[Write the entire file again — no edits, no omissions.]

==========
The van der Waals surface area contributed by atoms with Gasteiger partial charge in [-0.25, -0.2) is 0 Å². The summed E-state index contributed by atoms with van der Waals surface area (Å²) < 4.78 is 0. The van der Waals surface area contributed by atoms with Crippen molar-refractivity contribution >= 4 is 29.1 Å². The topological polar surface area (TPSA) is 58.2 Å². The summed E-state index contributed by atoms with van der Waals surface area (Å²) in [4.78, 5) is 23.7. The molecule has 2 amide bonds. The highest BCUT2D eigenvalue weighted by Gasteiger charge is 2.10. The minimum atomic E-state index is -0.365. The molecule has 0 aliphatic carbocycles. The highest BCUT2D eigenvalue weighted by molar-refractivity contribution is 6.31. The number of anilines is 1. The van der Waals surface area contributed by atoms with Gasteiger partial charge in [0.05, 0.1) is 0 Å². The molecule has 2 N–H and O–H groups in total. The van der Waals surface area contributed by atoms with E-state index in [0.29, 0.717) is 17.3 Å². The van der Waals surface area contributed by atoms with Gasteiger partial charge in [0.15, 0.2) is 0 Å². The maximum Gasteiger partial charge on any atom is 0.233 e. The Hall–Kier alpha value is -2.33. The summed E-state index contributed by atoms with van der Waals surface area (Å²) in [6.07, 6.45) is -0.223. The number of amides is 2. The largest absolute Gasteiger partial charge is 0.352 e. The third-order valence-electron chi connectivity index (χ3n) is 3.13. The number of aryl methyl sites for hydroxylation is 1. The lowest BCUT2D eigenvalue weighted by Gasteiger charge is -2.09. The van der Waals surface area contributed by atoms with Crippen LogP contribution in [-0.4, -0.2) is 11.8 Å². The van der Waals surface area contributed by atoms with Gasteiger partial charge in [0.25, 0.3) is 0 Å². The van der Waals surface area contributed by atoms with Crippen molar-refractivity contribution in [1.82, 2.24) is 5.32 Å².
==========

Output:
The van der Waals surface area contributed by atoms with Gasteiger partial charge in [-0.25, -0.2) is 0 Å². The summed E-state index contributed by atoms with van der Waals surface area (Å²) < 4.78 is 0. The van der Waals surface area contributed by atoms with Crippen molar-refractivity contribution >= 4 is 29.1 Å². The topological polar surface area (TPSA) is 58.2 Å². The summed E-state index contributed by atoms with van der Waals surface area (Å²) in [4.78, 5) is 23.7. The molecule has 2 amide bonds. The highest BCUT2D eigenvalue weighted by Gasteiger charge is 2.10. The minimum atomic E-state index is -0.365. The molecule has 0 aliphatic carbocycles. The highest BCUT2D eigenvalue weighted by molar-refractivity contribution is 6.31. The number of anilines is 1. The van der Waals surface area contributed by atoms with Gasteiger partial charge in [0.05, 0.1) is 0 Å². The molecule has 2 N–H and O–H groups in total. The van der Waals surface area contributed by atoms with E-state index in [0.29, 0.717) is 17.3 Å². The van der Waals surface area contributed by atoms with Gasteiger partial charge in [0.15, 0.2) is 0 Å². The maximum Gasteiger partial charge on any atom is 0.233 e. The Hall–Kier alpha value is -2.33. The summed E-state index contributed by atoms with van der Waals surface area (Å²) in [6.07, 6.45) is -0.223. The number of amides is 2. The largest absolute Gasteiger partial charge is 0.352 e. The third-order valence-electron chi connectivity index (χ3n) is 3.13. The number of aryl methyl sites for hydroxylation is 1. The lowest BCUT2D eigenvalue weighted by Gasteiger charge is -2.09. The van der Waals surface area contributed by atoms with Crippen LogP contribution in [-0.4, -0.2) is 11.8 Å². The van der Waals surface area contributed by atoms with Gasteiger partial charge in [0.25, 0.3) is 0 Å². The van der Waals surface area contributed by atoms with Crippen molar-refractivity contribution in [1.82, 2.24) is 5.32 Å².